It goes without saying, but don’t arrive late to your interview, and don’t come dot on time either. The earlier you come the better it’ll be for you because ten you’ll be able to sit down take a deep breath, relax and walk into your interview a lot calmer and more composed! Sitting down and talking to the other candidates before going in for your interview truly does relax you.
Don’t expect to get through your interview without any mention of any of the four principles of medical ethics! Make sure you know these like the back of your hand and can apply them to any situation. Don’t be afraid to mention them in any of your answers if you see it fit – it’ll show that you have read around.
If you’re at an MMI station which involves a role play, this word should be lighting up in your head. This is key to any role play you do – respond to whatever the actor is saying, pick up on non-verbal cues, and make sure you show that you can empathise with their situation by using the simplest of phrases, such as “I understand why you are feeling this way.”
Remind yourself that the sole reason you’re being interviewed is not to judge you on your medical knowledge, but to get an idea as to whether you have the right motivation and drive to see yourself through a five-year medical programme and then years of training following that. Show that you’re interested and that you’re super excited at the prospect of studying medicine – that’s what they really want to see!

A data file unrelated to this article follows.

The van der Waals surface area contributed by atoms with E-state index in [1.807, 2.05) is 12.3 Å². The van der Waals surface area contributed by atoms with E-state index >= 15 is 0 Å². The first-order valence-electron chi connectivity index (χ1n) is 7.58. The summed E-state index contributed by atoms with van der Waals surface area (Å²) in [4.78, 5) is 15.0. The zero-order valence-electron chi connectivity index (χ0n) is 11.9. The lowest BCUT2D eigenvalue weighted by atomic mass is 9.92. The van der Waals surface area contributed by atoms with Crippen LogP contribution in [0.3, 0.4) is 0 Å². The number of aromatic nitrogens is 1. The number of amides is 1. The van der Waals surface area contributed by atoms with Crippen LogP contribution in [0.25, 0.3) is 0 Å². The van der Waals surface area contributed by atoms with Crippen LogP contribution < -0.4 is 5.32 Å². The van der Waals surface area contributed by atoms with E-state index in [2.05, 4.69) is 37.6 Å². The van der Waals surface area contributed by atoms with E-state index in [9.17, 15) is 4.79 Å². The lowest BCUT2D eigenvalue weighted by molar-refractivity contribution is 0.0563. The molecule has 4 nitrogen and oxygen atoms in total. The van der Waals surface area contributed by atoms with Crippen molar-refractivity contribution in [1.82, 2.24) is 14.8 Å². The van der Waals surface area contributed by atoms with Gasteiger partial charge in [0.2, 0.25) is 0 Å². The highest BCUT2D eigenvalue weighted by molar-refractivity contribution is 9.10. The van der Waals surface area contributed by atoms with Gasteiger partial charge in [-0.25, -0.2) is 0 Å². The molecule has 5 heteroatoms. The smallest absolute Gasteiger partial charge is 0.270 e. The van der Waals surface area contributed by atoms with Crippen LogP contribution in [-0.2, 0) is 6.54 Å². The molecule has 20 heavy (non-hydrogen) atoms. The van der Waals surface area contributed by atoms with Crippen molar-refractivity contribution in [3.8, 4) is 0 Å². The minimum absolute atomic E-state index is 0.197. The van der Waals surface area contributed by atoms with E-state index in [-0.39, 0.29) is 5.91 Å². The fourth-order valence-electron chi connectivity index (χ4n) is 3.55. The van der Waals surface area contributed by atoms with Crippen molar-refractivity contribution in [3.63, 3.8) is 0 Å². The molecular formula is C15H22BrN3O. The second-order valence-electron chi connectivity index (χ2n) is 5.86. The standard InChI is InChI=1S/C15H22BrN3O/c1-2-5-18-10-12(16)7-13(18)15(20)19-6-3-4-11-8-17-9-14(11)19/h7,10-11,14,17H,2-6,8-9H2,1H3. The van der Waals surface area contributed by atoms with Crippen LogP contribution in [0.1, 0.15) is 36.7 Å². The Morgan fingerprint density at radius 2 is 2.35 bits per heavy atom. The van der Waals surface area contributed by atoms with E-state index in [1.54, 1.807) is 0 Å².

Make sure you really listen to what the interviewer is asking you. The interview isn’t a waffling game and going in with streams of rehearsed answers isn’t what will get you through. Instead go in with the intention of listening to what you will be asked, taking a moment to think about it and then answering the question you were asked – not the one you prepared for beforehand. It’ll make you appear so much better, and remember a pause for thought is never a bad thing!
Simple things such as entering your interview with a smile will make sure you give a good impression. If you feel it’s appropriate you could maybe add a firm handshake to that. And then leave the room or station thanking the interviewer for their time.
…using your work experience that is. Any statement you make or qualities you claim that you have, be prepared to back it up. It’ll be even better if you are able to back it up yourself without being prompted by the interviewer so try to do that by bringing in examples from any work experience or voluntary work you did. This will show that you seriously explored the career before sending in your application.
The earlier you embrace the nerves, the happier you will be. Accept that it’s perfectly normal to feel those butterflies in your stomach and that every other candidate will be feeling exactly the same way. The interviewers will be expecting nerves, so try not to let them win the day and just perform to the best of your ability. Good luck!
Words: Masumah Jannah
Want more interview tips? Try reading our other blogs!